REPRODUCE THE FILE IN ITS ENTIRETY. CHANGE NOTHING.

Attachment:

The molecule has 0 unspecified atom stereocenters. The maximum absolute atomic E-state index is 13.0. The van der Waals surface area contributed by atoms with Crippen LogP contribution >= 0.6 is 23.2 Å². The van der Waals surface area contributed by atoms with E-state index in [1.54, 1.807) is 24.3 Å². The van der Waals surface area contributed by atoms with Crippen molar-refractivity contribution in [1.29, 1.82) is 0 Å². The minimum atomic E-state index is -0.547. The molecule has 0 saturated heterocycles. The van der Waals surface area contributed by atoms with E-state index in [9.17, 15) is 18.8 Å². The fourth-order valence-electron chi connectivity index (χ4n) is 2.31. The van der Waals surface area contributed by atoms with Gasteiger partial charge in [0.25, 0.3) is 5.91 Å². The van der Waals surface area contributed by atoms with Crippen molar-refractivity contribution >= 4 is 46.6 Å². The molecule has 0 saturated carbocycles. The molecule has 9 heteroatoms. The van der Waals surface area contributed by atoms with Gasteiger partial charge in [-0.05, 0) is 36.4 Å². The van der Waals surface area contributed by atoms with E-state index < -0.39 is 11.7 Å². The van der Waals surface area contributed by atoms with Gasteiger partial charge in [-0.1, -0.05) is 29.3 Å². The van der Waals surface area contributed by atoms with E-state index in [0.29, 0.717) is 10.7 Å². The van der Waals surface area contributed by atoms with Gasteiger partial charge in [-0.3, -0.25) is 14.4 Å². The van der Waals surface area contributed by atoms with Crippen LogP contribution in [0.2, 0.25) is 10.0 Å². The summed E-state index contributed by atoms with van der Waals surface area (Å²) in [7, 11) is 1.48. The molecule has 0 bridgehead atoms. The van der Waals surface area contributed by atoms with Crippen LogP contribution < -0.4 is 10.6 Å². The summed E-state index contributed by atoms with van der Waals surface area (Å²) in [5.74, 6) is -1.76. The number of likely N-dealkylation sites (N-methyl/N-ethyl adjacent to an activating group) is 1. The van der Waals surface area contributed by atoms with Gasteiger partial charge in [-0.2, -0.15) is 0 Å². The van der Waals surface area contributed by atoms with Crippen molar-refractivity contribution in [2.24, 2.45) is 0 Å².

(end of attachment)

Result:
The molecule has 0 unspecified atom stereocenters. The maximum absolute atomic E-state index is 13.0. The van der Waals surface area contributed by atoms with Crippen LogP contribution >= 0.6 is 23.2 Å². The van der Waals surface area contributed by atoms with E-state index in [1.54, 1.807) is 24.3 Å². The van der Waals surface area contributed by atoms with Crippen molar-refractivity contribution in [1.29, 1.82) is 0 Å². The minimum atomic E-state index is -0.547. The molecule has 0 saturated heterocycles. The van der Waals surface area contributed by atoms with E-state index in [9.17, 15) is 18.8 Å². The fourth-order valence-electron chi connectivity index (χ4n) is 2.31. The van der Waals surface area contributed by atoms with Gasteiger partial charge in [0.25, 0.3) is 5.91 Å². The van der Waals surface area contributed by atoms with Crippen molar-refractivity contribution >= 4 is 46.6 Å². The molecule has 0 saturated carbocycles. The molecule has 9 heteroatoms. The van der Waals surface area contributed by atoms with Gasteiger partial charge in [-0.05, 0) is 36.4 Å². The van der Waals surface area contributed by atoms with E-state index < -0.39 is 11.7 Å². The van der Waals surface area contributed by atoms with Gasteiger partial charge in [-0.1, -0.05) is 29.3 Å². The van der Waals surface area contributed by atoms with E-state index in [0.29, 0.717) is 10.7 Å². The van der Waals surface area contributed by atoms with Gasteiger partial charge in [-0.3, -0.25) is 14.4 Å². The van der Waals surface area contributed by atoms with Crippen LogP contribution in [0.2, 0.25) is 10.0 Å². The summed E-state index contributed by atoms with van der Waals surface area (Å²) in [7, 11) is 1.48. The molecule has 0 bridgehead atoms. The van der Waals surface area contributed by atoms with Crippen LogP contribution < -0.4 is 10.6 Å². The summed E-state index contributed by atoms with van der Waals surface area (Å²) in [5.74, 6) is -1.76. The number of likely N-dealkylation sites (N-methyl/N-ethyl adjacent to an activating group) is 1. The van der Waals surface area contributed by atoms with Gasteiger partial charge in [-0.2, -0.15) is 0 Å². The van der Waals surface area contributed by atoms with Crippen molar-refractivity contribution in [2.24, 2.45) is 0 Å².